We are finally starting to get some innovation and competition in the systems programming space with go and rust, but it is exceedingly unlikely that those languages will ever make a significant dent in the wearable, embedded and IoT space.
With the renaissance of Modern C++, it is possible to write C++ which is maintainable and understandable as long as you are disciplined and stick to best practices. It isn’t easy, and elements of C++ like the pre-processor, compilation model, lack of cross-platform build system and lack of cross-platform packaging system make C++ “not fun” to work with. Bob has been doing it for nearly 20 years though. Not a problem.
Doesn’t Moore’s Law mean that this kind of “close to the metal” performance doesn’t matter anymore?
Nope, because we’re running into Amdahl’s Law, which essentially states that the potential speedups for a given application are ultimately limited by the work which can only happen in a serial manner. Having 16 or 32 cores doesn’t help if your application isn’t of a type which can benefit from massive parallelism.
In addition, raw performance is going to be critical for the resource-constrained devices which are going to be spawning in their billions in the next few years with the growth of IoT and smart devices.
Why the focus on mobile Linux, not Android?
Isn’t Android an open source platform, and shouldn’t that be the primary focus?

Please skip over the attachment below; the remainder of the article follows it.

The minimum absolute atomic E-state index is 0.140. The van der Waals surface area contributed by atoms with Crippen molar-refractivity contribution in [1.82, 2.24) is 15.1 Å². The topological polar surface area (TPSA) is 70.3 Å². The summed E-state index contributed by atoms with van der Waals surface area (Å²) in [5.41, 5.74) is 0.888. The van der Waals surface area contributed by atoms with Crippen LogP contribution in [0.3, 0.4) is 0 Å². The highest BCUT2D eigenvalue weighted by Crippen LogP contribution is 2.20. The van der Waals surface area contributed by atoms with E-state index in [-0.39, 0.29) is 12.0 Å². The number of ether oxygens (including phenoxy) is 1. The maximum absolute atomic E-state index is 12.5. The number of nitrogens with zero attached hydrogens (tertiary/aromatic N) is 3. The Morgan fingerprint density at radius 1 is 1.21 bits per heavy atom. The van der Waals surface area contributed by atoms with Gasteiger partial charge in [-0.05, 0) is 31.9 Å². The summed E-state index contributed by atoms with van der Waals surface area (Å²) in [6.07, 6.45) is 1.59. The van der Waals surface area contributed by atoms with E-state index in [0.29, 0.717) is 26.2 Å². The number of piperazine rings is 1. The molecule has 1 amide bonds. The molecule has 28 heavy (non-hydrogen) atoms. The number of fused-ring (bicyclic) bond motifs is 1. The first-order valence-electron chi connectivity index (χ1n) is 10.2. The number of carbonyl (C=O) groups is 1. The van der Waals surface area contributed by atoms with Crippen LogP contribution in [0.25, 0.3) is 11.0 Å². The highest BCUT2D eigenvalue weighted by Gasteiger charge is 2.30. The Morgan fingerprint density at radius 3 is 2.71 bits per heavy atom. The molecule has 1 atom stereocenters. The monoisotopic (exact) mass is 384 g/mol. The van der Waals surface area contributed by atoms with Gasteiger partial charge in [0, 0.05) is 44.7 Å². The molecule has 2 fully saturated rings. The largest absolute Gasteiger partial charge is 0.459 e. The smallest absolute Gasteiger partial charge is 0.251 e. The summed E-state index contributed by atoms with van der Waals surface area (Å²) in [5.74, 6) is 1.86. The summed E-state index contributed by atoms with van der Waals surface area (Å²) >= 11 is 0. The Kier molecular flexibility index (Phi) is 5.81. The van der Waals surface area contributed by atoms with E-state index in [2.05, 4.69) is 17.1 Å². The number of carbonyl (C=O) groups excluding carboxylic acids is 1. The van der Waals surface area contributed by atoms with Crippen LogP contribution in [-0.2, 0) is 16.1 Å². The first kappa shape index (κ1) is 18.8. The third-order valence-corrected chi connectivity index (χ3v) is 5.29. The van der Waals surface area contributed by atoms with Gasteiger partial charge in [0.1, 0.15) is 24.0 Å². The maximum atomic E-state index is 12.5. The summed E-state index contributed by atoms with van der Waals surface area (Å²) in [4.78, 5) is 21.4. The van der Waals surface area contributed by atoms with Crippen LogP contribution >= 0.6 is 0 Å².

Android is really not as open as Google would like you to think (excellent article on that a few years back), and Google are obviously a nefarious data-farming corporation in general. Replicant are trying to “free” Android, but it’s a losing battle. All mobile devices have serious privacy and security issues.
Everybody already knows about Apple’s control-freak nature. Ethereum may or may not ever be allowed into the App Store. They have got form. Don’t be surprised if they ban iOS and watchOS applications which use Ethereum. It is a mortal threat to their monopolistic control of all commerce and applications on THEIR platform. We’ll port to iOS and watchOS, but it might never be shippable.
Anyway, to get to the point, we’re nearly done. We’ve got our first running C++ code-compiled builds working now, and will extend that across the rest of the test matrix in the coming days and weeks (months? I hope not!)
So what have you built?
Dockerfiles which let you cross-build ARM binaries which are already known to be working on Raspberry Pi 2, Raspberry Pi Zero, Odroid XU3 and Wandboard Quad. We are working towards working binaries for a very significant range of devices.
Everything is there for whoever wants to use it the
doublethinkco/cpp-ethereum-cross repo on Github, which includes the full test matrix in the README.
What is left to do?
“Just work”, namely …
… then Bob will get automated builds and automated testing running on the mobile/wearable home test farm he has been building.
Following the go team’s lead, we are likely to start publishing cross-build binaries too, as soon as they are in a stable enough state for that to be worthwhile. It would be very useful to have matching cross-build binaries for the forthcoming eth-1.2.0 release, for example.
If you have further mobile/wearable/embedded devices which you think need some Ethereum love, please tweet us and we’ll see what we can do!
– Bob Summerwill, 30th November 2015